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About this product
- DescriptionOne of the most complex challenges facing the U.S. military today is the problem of imposing stability over the chaos that follows major combat operations. Despite the U.S. military's predilection to distill warfare into the linear, Newtonian paradigm, recent experience in Operation Iraqi Freedom (OIF) suggests that the cause and effect correlation between high-velocity major combat operations and achieving a complex political endstate such as regime change is becoming less certain in the contemporary strategic environment. The transition to stability operations in a n-linear, dynamic environment is proving more difficult, and perhaps more decisive, than the major combat phase of a campaign. At some point in every war, the focus must shift from rupturing the existing system to stabilizing and legitimizing a new one; the center of gravity from the enemy's military forces to ending the chaos and violence that follow major combat operations. The aim of this study is to examine the difficulty in planning and executing these transitions from a historical perspective.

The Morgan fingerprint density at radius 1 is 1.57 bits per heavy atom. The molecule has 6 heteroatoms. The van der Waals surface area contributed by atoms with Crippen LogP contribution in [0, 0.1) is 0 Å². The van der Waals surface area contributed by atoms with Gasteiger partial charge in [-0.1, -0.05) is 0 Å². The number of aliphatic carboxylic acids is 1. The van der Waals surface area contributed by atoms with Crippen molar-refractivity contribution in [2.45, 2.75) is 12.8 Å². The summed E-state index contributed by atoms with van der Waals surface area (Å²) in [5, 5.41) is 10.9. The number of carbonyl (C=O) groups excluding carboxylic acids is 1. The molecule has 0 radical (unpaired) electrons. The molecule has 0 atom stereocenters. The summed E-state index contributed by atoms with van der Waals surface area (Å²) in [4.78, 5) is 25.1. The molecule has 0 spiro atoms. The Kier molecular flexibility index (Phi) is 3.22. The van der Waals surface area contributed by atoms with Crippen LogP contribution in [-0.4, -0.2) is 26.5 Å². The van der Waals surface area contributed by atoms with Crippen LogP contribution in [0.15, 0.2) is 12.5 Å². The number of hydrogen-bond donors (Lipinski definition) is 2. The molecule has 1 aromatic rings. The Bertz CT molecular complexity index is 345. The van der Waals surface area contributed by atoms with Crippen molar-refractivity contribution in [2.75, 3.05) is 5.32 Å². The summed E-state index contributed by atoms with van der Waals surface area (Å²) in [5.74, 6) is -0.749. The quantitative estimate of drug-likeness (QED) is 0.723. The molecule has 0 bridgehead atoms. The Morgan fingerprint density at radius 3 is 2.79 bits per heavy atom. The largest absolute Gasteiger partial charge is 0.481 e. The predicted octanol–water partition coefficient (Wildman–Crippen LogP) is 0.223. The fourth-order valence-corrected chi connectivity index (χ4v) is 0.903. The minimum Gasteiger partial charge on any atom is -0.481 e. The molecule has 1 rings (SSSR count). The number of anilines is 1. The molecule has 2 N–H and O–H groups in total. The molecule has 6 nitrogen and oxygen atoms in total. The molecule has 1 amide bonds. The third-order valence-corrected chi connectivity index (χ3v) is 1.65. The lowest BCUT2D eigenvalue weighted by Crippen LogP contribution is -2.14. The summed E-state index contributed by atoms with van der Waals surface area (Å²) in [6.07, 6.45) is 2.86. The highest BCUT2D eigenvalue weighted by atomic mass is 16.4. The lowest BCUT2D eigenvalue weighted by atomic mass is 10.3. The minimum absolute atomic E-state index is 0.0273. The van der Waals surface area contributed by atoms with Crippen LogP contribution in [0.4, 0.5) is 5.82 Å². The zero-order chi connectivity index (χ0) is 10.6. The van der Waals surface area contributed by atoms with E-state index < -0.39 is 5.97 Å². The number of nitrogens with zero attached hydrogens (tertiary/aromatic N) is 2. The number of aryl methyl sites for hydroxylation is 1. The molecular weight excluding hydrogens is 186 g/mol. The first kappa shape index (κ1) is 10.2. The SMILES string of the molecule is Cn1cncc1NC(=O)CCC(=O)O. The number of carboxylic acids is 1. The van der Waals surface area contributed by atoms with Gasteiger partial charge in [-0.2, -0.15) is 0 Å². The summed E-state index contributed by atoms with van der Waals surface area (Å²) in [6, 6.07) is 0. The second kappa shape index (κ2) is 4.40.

- Author(s)Bob E Willis
- Date of Publication19/09/2012
- FormatPaperback / softback
- SubjectEducation & Teaching
- Country of PublicationUnited States
- Weight159 g
- Width189 mm
- Height246 mm
- Spine4 mm
- Format DetailsTrade paperback (US),Unsewn / adhesive bound
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